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The world is reeling under a Global Pandemic and as much as Nations are ordering lockdowns, yet the fight of the human race against COVID-19 seems unending. India has 1965 confirmed cases as this article is being typed and is increasing by the day. In the midst of social distancing and self-quarantining, there is equally the need for the human population to unite – unite in the efforts of helping one another. While we are constantly on the prowl for information & daily statistics on the Coronavirus, I couldn’t help but come across these seven ordinary women making some extraordinary efforts.
Let’s begin with Captian Swati Raval. When the Coronavirus hit Italy real hard, flights to and from the country were banned completely. Amidst it 263 Indians were stranded. Air India arranged for a special flight with special precautions. Captain Swati Raval along with Captain Raja Chauhan manned the Boing 777 to rescue these Indians, especially students. She became the first civilian woman pilot to undertake a rescue mission. A mother to an infant, Swati describes it as the “riskiest flight” in her 15 years of commercial flying. It was a voluntary health risk and she was applauded by PM Modi including India’s Aviation Minister.
The country stood in awe of Minal Dakhave Bhosale not only because she delivered India’s first homegrown COVID-19 kit well in advance, but also because she went into labour the very next day. This Virologist, who is the R&D Chief of Mylab led a team despite being heavily pregnant to produce the testing kit in a record time of 6 weeks. The very next day she delivered a baby daughter.
“It was an emergency, so I took this on as a challenge. I have to serve my nation,” Minal told BBC, while applauding her team of 10 who worked very hard to create Patho Detect.
Another Indian woman who is helping people during the COVID-19 crisis is Mahita Nagaraj. She founded an online collective called the Caremongers that has been actively working to help the elderly and other vulnerable groups. Mahita, who is a Bangalore-based digital marketing professional and a single mother, received a call for help from her friend in the UK who requested her to get medicines for their elderly parents. Another friend from the US requested her to ensure that their parents had the daily needs sorted for the month. Realizing this could be a bigger issue, she posted a message on Facebook asking people to reach out if they needed help. She received an overwhelming response from all over the country. Interestingly, she says, most got in touch to assist her in helping the needy. This gave birth to the Facebook Group: Caremongers India on 17th March with a simple message – spreading love rather than fear, as their motto reads, “stop scaremongering and start caremongering”.
Another very honourable mention has to be the Kudumbashree, the 43 lakh strong self-help network of women in Kerala, creating Community Kitchens to feed the needy. When COVID-19 ensured a countrywide lockdown, the economy standstill hit people in the margins most. Many did not have the money to even scarp a decent meal. The Kerala government reached out to the Kudumbashree’s who have a very powerful network at the grassroots to help set-up community kitchens. These ladies united to create freshly cooked meals daily that get home-delivered via community workers. This initiative is not only respecting “stay at home” protocols but also these women take precautionary sanitization measures while they go about their tasks.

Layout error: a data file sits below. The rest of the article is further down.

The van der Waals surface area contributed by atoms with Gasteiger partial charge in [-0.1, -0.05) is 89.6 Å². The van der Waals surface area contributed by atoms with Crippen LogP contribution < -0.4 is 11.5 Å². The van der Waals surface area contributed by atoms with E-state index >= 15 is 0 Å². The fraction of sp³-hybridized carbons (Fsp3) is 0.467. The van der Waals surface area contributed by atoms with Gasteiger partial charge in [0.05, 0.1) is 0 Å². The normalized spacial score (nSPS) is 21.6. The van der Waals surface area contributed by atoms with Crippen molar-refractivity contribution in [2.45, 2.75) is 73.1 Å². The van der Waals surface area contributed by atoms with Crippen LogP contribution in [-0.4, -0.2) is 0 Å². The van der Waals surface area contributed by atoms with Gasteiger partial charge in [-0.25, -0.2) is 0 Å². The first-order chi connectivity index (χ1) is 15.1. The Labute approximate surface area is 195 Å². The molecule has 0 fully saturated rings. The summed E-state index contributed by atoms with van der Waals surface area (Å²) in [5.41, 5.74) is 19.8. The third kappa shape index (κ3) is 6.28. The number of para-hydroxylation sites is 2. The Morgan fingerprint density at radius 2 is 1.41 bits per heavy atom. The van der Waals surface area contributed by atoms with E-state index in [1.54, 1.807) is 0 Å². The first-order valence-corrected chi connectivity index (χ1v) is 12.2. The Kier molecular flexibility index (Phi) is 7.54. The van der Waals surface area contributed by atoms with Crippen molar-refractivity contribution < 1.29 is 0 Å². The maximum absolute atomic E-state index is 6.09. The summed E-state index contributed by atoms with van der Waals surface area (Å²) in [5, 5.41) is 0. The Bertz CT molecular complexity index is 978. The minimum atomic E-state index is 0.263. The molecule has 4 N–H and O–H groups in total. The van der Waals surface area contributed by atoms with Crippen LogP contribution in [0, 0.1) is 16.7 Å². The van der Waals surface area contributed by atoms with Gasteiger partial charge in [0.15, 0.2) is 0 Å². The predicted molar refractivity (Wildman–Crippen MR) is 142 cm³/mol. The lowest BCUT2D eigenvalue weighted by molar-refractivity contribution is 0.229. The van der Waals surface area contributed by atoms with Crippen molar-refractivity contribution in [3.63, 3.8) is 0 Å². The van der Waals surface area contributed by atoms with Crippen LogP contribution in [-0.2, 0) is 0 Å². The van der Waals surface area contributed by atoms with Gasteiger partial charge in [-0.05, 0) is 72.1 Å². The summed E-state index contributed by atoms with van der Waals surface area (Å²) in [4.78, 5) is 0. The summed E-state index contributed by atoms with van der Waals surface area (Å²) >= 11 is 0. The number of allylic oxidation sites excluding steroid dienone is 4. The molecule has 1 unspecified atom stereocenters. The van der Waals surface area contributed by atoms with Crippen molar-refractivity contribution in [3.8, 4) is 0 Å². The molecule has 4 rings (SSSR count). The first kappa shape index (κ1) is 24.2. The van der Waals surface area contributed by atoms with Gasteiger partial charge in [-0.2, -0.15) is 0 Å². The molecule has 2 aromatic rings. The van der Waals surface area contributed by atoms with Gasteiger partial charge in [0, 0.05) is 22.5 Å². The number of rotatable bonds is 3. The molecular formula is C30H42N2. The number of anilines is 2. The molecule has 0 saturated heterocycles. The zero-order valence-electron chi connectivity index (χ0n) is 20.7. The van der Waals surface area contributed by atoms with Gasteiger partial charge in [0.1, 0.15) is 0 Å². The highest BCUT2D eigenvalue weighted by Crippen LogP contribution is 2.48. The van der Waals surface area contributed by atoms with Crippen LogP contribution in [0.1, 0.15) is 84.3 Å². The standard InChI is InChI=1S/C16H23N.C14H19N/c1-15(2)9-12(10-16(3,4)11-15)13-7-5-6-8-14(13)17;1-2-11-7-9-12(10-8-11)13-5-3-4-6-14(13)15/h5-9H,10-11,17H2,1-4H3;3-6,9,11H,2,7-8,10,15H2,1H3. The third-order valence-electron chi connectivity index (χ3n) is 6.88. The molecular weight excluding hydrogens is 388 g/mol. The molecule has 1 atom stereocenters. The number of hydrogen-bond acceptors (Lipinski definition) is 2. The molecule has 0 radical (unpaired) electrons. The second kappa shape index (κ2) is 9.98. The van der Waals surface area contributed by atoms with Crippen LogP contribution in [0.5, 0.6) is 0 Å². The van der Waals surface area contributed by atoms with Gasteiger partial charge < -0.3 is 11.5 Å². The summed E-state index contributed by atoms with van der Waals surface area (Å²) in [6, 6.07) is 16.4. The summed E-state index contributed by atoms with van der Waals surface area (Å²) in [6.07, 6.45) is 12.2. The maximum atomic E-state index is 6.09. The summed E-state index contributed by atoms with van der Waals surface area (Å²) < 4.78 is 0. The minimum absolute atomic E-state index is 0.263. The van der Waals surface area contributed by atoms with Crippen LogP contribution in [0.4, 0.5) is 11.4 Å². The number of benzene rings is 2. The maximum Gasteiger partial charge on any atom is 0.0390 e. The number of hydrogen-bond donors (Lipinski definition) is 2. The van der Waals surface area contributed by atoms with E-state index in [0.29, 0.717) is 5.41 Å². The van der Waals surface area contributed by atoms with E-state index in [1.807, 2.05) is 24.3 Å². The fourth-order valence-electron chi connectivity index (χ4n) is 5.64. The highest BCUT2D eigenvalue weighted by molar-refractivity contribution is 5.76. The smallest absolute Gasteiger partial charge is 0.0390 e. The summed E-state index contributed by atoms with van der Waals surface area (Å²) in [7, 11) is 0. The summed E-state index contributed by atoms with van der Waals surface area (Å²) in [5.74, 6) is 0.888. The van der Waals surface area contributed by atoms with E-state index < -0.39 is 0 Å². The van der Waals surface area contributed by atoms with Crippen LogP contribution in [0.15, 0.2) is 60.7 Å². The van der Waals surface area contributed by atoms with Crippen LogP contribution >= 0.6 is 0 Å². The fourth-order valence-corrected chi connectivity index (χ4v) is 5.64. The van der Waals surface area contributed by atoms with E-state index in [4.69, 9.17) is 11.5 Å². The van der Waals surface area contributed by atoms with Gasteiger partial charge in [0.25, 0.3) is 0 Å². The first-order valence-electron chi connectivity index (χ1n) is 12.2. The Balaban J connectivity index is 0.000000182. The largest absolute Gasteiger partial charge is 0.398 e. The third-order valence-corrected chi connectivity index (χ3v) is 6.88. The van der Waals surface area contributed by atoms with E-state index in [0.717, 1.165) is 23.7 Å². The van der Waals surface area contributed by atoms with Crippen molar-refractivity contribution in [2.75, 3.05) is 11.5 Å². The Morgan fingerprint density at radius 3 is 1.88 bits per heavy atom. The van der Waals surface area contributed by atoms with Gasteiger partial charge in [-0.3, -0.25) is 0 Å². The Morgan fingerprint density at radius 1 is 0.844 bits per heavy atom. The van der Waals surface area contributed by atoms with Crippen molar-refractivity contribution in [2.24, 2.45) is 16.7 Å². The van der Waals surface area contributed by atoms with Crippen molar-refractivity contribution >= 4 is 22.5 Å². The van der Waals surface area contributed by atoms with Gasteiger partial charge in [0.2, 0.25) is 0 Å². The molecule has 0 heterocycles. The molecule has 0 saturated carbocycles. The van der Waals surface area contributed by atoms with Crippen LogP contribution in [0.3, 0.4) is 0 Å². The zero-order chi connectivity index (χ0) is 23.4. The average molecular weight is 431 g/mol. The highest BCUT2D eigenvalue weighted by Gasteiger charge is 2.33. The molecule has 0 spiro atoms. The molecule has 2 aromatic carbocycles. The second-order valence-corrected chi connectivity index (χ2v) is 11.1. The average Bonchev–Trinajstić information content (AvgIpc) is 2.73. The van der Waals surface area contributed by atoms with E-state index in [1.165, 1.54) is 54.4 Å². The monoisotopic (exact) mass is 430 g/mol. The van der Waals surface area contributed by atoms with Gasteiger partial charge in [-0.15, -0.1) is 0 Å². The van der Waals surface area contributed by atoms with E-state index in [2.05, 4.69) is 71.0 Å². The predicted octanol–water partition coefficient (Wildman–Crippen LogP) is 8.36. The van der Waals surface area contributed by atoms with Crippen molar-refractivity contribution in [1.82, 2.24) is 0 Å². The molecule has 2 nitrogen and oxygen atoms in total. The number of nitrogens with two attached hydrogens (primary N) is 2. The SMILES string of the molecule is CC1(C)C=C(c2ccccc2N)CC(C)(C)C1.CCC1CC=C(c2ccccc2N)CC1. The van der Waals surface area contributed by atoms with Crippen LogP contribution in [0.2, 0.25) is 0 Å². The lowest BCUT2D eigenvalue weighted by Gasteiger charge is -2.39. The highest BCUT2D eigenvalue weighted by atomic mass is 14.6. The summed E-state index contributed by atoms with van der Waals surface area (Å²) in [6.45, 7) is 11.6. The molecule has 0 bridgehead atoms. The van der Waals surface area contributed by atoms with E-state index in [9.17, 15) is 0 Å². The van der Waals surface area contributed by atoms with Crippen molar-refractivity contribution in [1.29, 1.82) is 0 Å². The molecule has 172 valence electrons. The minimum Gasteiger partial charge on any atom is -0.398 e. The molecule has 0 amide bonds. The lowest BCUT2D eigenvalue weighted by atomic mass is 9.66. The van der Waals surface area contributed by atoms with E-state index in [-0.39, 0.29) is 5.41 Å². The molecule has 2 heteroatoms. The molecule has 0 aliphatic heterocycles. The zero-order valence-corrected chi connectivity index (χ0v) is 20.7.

With the country going into a Lockdown, most government officials in non-health or police sector are relieved from daily tasks. So this IRS based in Mumbai, Sarika Jain, decided to use her time to rather do something that might help the community. With Maharashtra being the hardest-hit state, a lot of necessary medical and sanitary supplies were out of stock. Sarika, with some help from her family members, got her sewing machine set and started preparing easily-washable masks made of cloth. This Deputy Commissioner of Income Tax in Mumbai then distributed the masks to the vulnerable and needy in her neighbourhood in Bandra.
Another lady who deserves mention is Abanti Sankaranarayanan, the Chief Strategy & Corporate Affairs Officer of the Spirits Company Diageo. On Sunday, she took to her LinkedIn to describe a remarkable achievement by her team. She wrote, “Five days ago, we at Diageo India didn’t know anything about producing Hand Sanitizers. Between yesterday and today, thanks to the tireless efforts of about 50 people, we produced the first batch of hand Sanitizer packs.” Diageo’s manufacturing units in Goa, Assam, Hyderabad and Aurangabad took a pledge and produced over 300000 litres of bulk hand sanitizers for public healthcare workers on the frontline.
She says, “We feel privileged to support our country at this hour of crisis!”
Finally, Anita Dongre, one of India’s leading Fashion Designers quietly made a statement that was loud enough to be heard. She said, “A lot has changed in the last few days..Among the people who are likely to be most affected by these changes are the small vendors and self-employed artisans who contribute to the work you love and admire.” She donated a Medical Fund worth 15 Million for small vendors and self-employed artisans.
These women deserve noteworthy applause, not because they are doing extraordinary acts but rather their courage to extend a helping hand in a difficult time could be a life-saver for someone.
If you are lending your support to the community or know someone who is making an effort, write to us and we will tell their story.
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